Tuesday, February 23, 2016

Set Junior Review


One of the reasons I got into board games was for my kids. I liked the fact that board games bring the family together allowing my wife and I to interact face-to-face with the kids in their formative years. Besides board games being fun and entertaining kids learn many important skills while playing like math, reading, deduction, reasoning, critical thinking, and social skills to name but a few.

My kids have all started playing games at a young age and I have found that there are quite a few games out there to that are geared towards younger gamers. SET Junior is one of these games.

SET Junior is actually two games in one and both are set collecting games that are perfect for teaching kids counting, colors, shapes, and how to recognize patterns. In Set Junior (both games) players are trying to create or find the most "SETs" in order to win. Lets see how this all works.

About Set Jr:

Designer: Marsha J. Falco
Artist: John Langdon and Franz Vohwinkel
Publisher: Set Enterprises, Inc.
Year Published: 2012
No. of Players: 2 − 4
Ages: 5 and up
Playing Time: 15 minutes

Set up and Game Play for Side 1:

To set up for Side 1 players place the board—side one up—in the center of play, shuffle and place the tiles face down next to the board along with the scoring tokens. Each player then draws three tiles and the youngest player goes first.


On a player's turn they will take one of the tiles from their hand and place it onto the matching space on the board. Once the tile has been placed the player will draw a new tile into their hand and play continues with the next player clockwise. Whenever a row, column, or diagonal has been completed the player who completed it scores and takes a scoring token. It is possible to complete a row and column or row, column and diagonal all at the same time earning the player two to three points for a single placement.

This continues until all tiles have been played and all spaces on the board have been filled. Players then count their scoring tokens and the player with the most points win!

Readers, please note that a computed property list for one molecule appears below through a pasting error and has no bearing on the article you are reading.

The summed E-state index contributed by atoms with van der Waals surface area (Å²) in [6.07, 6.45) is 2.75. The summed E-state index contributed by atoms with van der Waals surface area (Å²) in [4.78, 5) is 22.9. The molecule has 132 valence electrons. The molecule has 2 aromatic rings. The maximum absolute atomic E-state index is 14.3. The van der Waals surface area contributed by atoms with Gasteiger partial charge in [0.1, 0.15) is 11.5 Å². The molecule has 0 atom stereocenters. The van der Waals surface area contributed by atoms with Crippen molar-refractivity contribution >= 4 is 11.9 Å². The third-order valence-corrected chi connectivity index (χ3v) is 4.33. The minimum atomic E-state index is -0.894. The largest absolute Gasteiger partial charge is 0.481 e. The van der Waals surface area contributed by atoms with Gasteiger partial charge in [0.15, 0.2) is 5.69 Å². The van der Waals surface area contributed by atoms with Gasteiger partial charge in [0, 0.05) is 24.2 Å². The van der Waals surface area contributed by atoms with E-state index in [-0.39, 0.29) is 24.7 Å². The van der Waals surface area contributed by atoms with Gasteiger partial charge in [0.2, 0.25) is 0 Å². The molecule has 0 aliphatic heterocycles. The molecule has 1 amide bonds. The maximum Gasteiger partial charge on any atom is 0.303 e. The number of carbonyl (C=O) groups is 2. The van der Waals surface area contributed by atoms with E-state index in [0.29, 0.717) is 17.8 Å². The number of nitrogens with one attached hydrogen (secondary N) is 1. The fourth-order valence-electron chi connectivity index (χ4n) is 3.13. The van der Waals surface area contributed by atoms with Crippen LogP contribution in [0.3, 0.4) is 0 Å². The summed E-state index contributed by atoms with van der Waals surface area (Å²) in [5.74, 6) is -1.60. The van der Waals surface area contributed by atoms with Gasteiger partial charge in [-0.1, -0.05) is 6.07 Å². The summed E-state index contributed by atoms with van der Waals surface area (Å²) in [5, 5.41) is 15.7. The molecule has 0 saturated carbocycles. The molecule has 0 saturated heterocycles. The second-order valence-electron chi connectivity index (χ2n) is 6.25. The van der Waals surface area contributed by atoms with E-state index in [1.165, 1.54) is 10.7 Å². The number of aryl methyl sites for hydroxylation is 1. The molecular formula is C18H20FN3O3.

Set up and Game Play for Side 2:

To set up for Side 2 players place the board—side two up—in the center of play, shuffle the tiles and deal one face up to each orange square on the board, then place the remaining tiles face down on the red square.



There are no turns in this game as it is a race to find and call out SETs. Players call out "SET!" when they have found three tiles that are face up that create a SET which they must then identify. If the player was correct they keep the SET in front of them in the purple square on the playing board then three new tiles are placed on the board. If the player was wrong a point is deducted from their final score.

Play continues until the draw pile is exhausted and no more SETs can be identified. Players then count up the number of SETs they have—gaining one point per SET—and the player with the most points wins.



Now before I go onto the review it would be a good idea to explain what a SET is. This is from Set Enterprises's website: "Each tile contains three features, symbol (oval, squiggle or diamond), color (red, purple or green) and number (one, two or three). A SET is three cards where each feature, when looked at individually, is either all the same OR all different."

Review:

Theme:
SET Junior is an abstract game therefor there is no theme to this game. This is not a bad thing as the artwork is very appealing to younger players.

Mechanics:
Set collecting is the main mechanic behind this game, however I would also throw in puzzle solving as players are trying to recognize the different patterns that make up the SETs.

Artwork and components:
As mentioned above the artwork is perfect for the target audience. It is appealing an engaging for the younger audiences. I would also like to mention that the layout for the boards and the choices for colors and shapes on the tiles all function very well making the game easy to learn and play.

The Good:
Both these games nail the assumed intended purposes of teaching kids colors, numbers, shapes, and pattern recognition and they do it in a fun way. I love that I can get my three year-old to play this game be successful and stay interested.

The Bad:
There is nothing bad to be said here as SET Junior works very well for the intended audience.

Final Thoughts:
I am a fan of this game for my younger kids. I think it is a great game to introduce my kids to set collecting while teaching them other valuable skills. I have fun playing it with them and watching them burn brain cells trying to figure out the different SETs.

I am giving SET Junior 4 out of 5 super meeples.


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